Search and rescue continues, as responders try to keep death toll from rising

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WASHINGTON (Gray DC) -- The remnants of Hurricane Michael have now moved back out to sea. Its path of destruction left at least 11 people dead, and that number is expected to rise. Repairing the broken lives and communities left behind has only just begun.

Much of the Southeast is praying for relief as local, state, and federal responders pour resources into recovery. After leading the federal response from Washington – FEMA administrator Brock Long is set to get a first-hand view Saturday.

“Bottom line: it was one of the most powerful storms the country’s seen,” Long said at a Friday morning press briefing.

The deadly storm swept through Florida, Georgia, Virginia and the Carolinas. Search and rescue efforts continue as responders try to keep the casualty rate from rising. “And, when you have that type of damage it takes some time to get in,” said Long.

Restoring power to the 1.5 million without it will be critical, as is restoring cell service.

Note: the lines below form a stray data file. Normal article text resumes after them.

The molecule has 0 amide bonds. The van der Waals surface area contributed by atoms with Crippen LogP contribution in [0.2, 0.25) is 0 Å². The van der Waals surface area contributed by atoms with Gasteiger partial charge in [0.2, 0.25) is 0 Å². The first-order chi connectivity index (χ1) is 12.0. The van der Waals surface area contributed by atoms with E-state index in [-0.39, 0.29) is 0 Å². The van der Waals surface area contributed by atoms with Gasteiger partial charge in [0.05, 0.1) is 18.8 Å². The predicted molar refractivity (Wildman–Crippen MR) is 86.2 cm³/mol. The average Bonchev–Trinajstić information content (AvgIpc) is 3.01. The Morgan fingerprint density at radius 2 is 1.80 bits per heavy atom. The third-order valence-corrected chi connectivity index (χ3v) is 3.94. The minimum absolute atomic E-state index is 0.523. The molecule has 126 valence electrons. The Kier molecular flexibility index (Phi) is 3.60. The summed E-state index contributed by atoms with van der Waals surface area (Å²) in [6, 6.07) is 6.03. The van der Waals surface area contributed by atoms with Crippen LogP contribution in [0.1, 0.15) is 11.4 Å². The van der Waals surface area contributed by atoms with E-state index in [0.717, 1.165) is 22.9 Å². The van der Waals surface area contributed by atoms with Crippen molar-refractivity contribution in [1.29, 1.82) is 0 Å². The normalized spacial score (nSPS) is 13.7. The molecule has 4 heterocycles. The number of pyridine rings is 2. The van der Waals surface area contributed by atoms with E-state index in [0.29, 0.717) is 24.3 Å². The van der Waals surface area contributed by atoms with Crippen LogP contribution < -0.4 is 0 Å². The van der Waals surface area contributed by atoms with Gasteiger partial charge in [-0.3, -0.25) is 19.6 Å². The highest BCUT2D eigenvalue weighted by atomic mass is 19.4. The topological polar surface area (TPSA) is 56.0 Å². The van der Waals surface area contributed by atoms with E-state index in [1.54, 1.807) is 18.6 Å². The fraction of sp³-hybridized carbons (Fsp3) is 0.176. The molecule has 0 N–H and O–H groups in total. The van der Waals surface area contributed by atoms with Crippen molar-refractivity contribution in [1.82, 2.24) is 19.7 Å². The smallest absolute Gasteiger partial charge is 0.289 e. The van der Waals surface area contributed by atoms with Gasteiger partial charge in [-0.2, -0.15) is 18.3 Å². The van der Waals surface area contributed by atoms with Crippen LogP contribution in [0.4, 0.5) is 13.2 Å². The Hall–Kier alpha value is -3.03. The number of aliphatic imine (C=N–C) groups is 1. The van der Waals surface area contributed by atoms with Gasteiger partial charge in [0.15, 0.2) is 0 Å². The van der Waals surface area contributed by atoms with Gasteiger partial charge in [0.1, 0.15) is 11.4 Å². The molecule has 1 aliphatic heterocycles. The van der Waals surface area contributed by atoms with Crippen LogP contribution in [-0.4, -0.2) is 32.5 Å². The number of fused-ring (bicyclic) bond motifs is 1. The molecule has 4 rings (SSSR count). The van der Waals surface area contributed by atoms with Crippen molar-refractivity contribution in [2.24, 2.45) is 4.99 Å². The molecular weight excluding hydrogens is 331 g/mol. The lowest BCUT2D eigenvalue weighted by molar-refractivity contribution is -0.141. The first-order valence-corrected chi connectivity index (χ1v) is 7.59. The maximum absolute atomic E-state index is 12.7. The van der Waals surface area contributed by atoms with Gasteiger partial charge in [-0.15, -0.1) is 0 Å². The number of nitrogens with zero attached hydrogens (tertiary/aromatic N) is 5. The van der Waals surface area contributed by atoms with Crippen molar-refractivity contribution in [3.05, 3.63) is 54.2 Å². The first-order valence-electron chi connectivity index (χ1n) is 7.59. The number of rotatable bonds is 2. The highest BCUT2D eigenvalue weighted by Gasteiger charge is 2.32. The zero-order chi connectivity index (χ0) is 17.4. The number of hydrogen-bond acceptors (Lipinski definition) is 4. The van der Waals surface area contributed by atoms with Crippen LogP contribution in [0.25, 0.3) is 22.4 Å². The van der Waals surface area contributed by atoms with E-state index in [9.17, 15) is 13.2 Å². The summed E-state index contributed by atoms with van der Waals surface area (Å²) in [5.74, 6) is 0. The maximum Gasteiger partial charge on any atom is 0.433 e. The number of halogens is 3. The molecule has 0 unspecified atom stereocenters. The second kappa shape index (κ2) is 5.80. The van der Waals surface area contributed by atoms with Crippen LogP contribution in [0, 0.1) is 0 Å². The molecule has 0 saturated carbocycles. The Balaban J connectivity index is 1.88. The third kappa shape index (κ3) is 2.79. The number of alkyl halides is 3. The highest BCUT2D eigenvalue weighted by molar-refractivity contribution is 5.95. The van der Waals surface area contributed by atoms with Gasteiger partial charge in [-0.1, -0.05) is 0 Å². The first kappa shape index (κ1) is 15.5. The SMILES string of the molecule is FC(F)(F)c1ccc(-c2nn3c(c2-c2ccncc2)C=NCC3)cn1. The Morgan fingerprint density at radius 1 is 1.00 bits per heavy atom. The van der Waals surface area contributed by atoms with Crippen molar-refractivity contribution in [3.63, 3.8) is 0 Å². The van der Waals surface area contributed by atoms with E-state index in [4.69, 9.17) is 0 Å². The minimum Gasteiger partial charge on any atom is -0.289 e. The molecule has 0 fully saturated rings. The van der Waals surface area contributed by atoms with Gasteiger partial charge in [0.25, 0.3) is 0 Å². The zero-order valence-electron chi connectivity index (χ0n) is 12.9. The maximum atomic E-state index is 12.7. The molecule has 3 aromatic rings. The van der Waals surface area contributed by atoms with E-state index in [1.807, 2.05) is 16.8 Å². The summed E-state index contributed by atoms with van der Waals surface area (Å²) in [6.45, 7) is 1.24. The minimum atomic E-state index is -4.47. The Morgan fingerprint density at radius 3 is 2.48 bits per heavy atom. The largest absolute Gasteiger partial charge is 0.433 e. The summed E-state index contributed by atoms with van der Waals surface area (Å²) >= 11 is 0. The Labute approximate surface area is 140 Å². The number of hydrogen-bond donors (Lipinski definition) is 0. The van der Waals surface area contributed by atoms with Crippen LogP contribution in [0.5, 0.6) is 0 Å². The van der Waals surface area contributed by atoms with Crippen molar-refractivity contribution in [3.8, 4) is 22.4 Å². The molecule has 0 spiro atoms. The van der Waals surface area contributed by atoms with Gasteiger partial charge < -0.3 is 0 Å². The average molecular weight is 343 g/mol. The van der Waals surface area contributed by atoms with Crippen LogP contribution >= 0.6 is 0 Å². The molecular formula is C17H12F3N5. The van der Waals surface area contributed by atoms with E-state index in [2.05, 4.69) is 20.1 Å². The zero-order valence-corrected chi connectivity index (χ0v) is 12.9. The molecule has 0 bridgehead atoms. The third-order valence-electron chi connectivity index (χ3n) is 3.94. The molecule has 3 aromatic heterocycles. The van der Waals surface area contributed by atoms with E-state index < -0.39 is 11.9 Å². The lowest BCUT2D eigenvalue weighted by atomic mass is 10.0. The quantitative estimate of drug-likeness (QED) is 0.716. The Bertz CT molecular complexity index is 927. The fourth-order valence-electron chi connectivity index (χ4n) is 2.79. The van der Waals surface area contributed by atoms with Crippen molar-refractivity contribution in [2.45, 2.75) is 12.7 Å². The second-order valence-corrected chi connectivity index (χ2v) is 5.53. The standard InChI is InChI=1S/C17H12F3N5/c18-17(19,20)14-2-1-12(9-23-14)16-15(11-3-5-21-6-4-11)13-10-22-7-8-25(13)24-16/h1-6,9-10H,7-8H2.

Leaders emphasize that in the hardest hit areas, it’s still not safe to return home; several thousand people are living in shelters.

“The other goals outside of the life safety, search and rescue mission, is stabilizing the health and medical care system in Florida,” Long said, “the hospitals took a tremendous hit.”

Heavily damaged hospitals in Florida are being evacuated, while keeping emergency units open.
Medical crews are setting up temporary facilities and joining search and rescue in the field.

The administrator praised the responses from the federal government, as well as state and local efforts.
But, he said he’s frustrated by what he sees on the ground – a level of devastation that’s at least partially preventable. “You see this enough in your career, you get ticked off about it,” he said.

Long said homeowners, local communities, and states need to learn from the past and build smarter, more storm-resilient communities, and residents ought to heed warnings when leaders tell them to evacuate.

Those in five of the hardest hit counties in Florida -- Bay, Franklin, Wakulla, and Gulf -- can apply for disaster assistance through FEMA. More areas are expected to qualify soon. CLICK HERE

And, if you’re struggling to reconnect with friends or loved ones – leaders suggest you visit the Red Cross’ ‘Safe and Well’ website. CLICK HERE

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